Snapshot of shoppers
The global retail trade has reportedly experienced a turbulent time over the past few years, if you believe the mainstream news outlets’ regular stories on the number of high street shops closing.
The rise of internet shopping is often attributed as the reason behind the demise of bricks-and-mortar retailers. However, smarter physical stores are actually enhancing the consumer experience in the same way as their digital counterparts, with the help of machine vision.
Flir Systems has worked with large grocers and retailers in Western Europe, the UK and North America, on front-end service management systems, explained Adam Agress, global business development director at the firm’s integrated imaging solutions division. Retailers are trying to understand employee interaction, marketing analysis, and effectiveness of the product placement among other factors, Agress said.
One way in which machine vision has proven particularly useful in customer service applications is in cutting down waiting times at the checkout. Flir’s solution is a stereo camera – Flir purchased people-tracking 2D and 3D stereovision hardware from Brickstream when it bought Point Grey in 2016. The cameras give metrics on how many people are standing in a queue, how long they have been standing there, and if there’s a member of staff present at the till.
These data can be calculated in real time to show how ‘healthy’ the front-end of the shop is. Predictive analysis is also possible based on the historic trends of that particular store, to understand whether there is going to be more customers entering the shop and buying products at certain times of the day.
Machine vision systems can help when designing the layout of a store. Credit: Flir
The shop can begin to understand what the trends are, which can work in harmony with the store’s own workforce management system, a separate piece of software that will allocate the number of labour hours needed at the front end.
‘These two systems,’ said Agress – the retailer’s workforce management system along with the machine vision system – ‘work in tandem to gather the actual demand, which is what we’re doing. The information can then be pumped into the workforce management system, so that it becomes smarter, more intelligent and more customised to that particular store.’
The system can also be applied to self-service checkouts.
‘How our solution works with those types of platforms,’ Agress said, ‘is very similar. There is information you can get directly from the self-checkout terminal itself, so it will know how many items it has scanned and what the average service times are for people standing in front of it. What it doesn’t know is demand. It doesn’t know whether all four self-checkouts are in use for an hour straight; it doesn’t know if there were 10 people or two people waiting in line to use them. As a result, our solution can measure the actual demand for those self-checkouts, so how many people are standing in a pack waiting for the next one to open up. That information can be fed back to the retail operations team to help them figure out if they have the right number of self-checkouts available.’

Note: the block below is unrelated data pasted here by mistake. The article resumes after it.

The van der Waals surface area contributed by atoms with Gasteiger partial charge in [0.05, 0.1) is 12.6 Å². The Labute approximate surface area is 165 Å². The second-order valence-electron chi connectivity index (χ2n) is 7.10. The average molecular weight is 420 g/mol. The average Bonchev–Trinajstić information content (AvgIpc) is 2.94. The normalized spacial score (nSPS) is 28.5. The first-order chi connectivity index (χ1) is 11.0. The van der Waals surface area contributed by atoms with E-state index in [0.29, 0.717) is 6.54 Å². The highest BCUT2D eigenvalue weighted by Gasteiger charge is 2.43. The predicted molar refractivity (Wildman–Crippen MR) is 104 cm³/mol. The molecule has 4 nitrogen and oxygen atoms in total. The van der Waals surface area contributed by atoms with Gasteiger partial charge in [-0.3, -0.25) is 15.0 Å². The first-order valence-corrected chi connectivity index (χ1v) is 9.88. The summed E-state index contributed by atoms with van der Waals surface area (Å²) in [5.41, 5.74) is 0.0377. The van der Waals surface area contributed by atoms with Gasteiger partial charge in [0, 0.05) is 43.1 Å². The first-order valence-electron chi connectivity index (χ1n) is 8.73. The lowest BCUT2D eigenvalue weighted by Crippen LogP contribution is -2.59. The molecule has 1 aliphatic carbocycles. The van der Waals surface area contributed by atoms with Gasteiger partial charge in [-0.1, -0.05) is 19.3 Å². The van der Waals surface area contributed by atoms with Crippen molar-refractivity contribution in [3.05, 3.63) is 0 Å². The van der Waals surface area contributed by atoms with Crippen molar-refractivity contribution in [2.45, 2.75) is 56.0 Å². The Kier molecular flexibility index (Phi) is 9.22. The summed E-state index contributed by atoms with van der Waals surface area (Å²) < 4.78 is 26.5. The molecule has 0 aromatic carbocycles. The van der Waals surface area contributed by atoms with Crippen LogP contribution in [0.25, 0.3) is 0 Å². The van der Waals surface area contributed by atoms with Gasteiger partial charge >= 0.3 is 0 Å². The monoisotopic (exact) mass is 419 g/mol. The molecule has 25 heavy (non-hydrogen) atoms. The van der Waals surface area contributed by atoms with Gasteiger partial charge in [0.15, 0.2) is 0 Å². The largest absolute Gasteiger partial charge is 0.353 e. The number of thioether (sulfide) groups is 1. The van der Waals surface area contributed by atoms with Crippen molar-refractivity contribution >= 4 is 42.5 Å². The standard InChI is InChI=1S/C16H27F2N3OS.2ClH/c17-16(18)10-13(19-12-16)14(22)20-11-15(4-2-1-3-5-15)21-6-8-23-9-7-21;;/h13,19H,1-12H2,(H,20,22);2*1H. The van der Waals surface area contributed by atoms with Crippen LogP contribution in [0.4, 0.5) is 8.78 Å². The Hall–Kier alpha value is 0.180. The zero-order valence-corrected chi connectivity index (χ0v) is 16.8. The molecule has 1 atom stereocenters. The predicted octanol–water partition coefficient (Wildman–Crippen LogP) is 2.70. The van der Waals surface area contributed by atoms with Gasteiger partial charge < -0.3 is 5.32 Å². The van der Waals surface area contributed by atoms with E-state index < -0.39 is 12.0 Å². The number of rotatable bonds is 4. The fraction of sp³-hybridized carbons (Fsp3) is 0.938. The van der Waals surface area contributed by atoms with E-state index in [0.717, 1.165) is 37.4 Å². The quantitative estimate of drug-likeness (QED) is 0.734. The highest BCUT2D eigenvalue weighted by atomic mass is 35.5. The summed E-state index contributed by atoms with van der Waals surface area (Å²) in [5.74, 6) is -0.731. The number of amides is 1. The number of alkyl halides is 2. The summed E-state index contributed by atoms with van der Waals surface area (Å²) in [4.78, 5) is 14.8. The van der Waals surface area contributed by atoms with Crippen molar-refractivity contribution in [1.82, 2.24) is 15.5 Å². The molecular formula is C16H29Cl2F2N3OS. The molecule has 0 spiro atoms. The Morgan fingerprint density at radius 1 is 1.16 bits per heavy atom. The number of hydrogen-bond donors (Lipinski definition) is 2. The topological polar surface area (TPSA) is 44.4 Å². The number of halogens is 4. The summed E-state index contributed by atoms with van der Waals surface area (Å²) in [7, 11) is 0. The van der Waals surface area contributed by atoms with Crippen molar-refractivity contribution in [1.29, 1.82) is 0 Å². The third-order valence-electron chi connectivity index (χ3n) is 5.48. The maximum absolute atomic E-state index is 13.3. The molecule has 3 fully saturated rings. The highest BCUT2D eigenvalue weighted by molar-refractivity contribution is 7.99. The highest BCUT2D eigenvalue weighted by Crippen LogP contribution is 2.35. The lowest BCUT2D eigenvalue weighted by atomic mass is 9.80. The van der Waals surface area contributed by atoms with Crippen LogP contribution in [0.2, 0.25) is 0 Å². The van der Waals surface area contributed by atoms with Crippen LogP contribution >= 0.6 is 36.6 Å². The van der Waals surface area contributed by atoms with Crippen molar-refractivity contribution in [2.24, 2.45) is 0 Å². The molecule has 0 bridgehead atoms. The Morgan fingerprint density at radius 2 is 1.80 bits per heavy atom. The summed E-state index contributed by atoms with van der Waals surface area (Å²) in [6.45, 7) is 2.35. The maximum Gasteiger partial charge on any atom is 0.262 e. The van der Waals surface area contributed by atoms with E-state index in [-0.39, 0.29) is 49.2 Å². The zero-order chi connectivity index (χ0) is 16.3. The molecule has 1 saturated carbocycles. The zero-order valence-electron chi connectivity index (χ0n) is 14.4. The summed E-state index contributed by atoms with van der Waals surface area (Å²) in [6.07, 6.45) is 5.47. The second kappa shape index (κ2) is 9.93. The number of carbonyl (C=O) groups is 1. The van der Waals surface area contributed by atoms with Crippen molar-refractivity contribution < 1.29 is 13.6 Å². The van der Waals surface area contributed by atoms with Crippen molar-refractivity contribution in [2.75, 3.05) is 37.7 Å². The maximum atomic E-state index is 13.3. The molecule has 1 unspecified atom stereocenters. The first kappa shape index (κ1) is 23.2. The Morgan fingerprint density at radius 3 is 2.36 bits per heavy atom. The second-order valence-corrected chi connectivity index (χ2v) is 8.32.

Self-service checkouts can provide their own set of problems for retailers, according to Gerrit Fischer, head of product market management at Basler. The company demonstrated at this year’s Embedded World trade show in Nuremberg – in partnership with NXP Semiconductors – an automated retail checkout terminal equipped with AI software to identify and classify products in a shopping basket, and display the pricing.
‘Among systems that will help to make the shopping experience easier are self-checkout systems,’ said Fischer. ‘Today those usually use 2D barcode scanners to detect and record products on conveyor belts. More recent systems use traditional object classification methods – with features such as colour or type – to ensure precise identification of features. These methods are not robust when in uncontrolled environments, where different light and geometry conditions occur.’
Fischer said this can be counteracted by adding AI to the system. ‘With the latest AI technology, it is possible to detect products without barcodes... and scale up the product portfolio easily on-the-fly,’ he said. ‘The challenge when building such a system is to combine the best of AI and lean embedded vision systems.’ Basler designed a proof-of-concept to show the benefits and possibilities of this technology and demonstrated it at Embedded World.
The Brickstream people counting sensor has an employee filtering solution. Credit: Flir